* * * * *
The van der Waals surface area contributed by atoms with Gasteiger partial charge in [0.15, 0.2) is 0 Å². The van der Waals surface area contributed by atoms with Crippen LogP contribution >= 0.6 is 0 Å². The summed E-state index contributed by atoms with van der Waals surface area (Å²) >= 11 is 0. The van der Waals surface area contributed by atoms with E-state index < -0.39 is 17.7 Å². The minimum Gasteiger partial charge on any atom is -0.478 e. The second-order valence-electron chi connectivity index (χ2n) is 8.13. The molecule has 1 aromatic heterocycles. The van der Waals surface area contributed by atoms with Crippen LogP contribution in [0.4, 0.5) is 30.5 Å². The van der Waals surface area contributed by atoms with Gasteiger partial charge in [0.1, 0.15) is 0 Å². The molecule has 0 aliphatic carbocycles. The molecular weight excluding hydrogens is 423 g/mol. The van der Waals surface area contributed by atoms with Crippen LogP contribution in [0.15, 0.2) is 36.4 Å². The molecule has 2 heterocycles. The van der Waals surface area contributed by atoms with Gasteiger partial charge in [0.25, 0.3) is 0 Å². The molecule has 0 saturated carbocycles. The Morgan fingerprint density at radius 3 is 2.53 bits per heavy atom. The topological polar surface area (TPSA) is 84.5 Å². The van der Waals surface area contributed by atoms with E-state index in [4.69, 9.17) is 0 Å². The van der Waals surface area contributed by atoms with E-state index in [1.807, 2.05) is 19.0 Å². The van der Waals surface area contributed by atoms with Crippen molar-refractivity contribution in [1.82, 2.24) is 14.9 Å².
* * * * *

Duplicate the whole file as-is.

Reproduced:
The van der Waals surface area contributed by atoms with Gasteiger partial charge in [0.15, 0.2) is 0 Å². The van der Waals surface area contributed by atoms with Crippen LogP contribution >= 0.6 is 0 Å². The summed E-state index contributed by atoms with van der Waals surface area (Å²) >= 11 is 0. The van der Waals surface area contributed by atoms with E-state index < -0.39 is 17.7 Å². The minimum Gasteiger partial charge on any atom is -0.478 e. The second-order valence-electron chi connectivity index (χ2n) is 8.13. The molecule has 1 aromatic heterocycles. The van der Waals surface area contributed by atoms with Crippen LogP contribution in [0.4, 0.5) is 30.5 Å². The van der Waals surface area contributed by atoms with Gasteiger partial charge in [0.1, 0.15) is 0 Å². The molecule has 0 aliphatic carbocycles. The molecular weight excluding hydrogens is 423 g/mol. The van der Waals surface area contributed by atoms with Crippen LogP contribution in [0.15, 0.2) is 36.4 Å². The molecule has 2 heterocycles. The van der Waals surface area contributed by atoms with Gasteiger partial charge in [0.25, 0.3) is 0 Å². The molecule has 0 saturated carbocycles. The Morgan fingerprint density at radius 3 is 2.53 bits per heavy atom. The topological polar surface area (TPSA) is 84.5 Å². The van der Waals surface area contributed by atoms with E-state index in [4.69, 9.17) is 0 Å². The van der Waals surface area contributed by atoms with E-state index in [1.807, 2.05) is 19.0 Å². The van der Waals surface area contributed by atoms with Crippen molar-refractivity contribution in [1.82, 2.24) is 14.9 Å².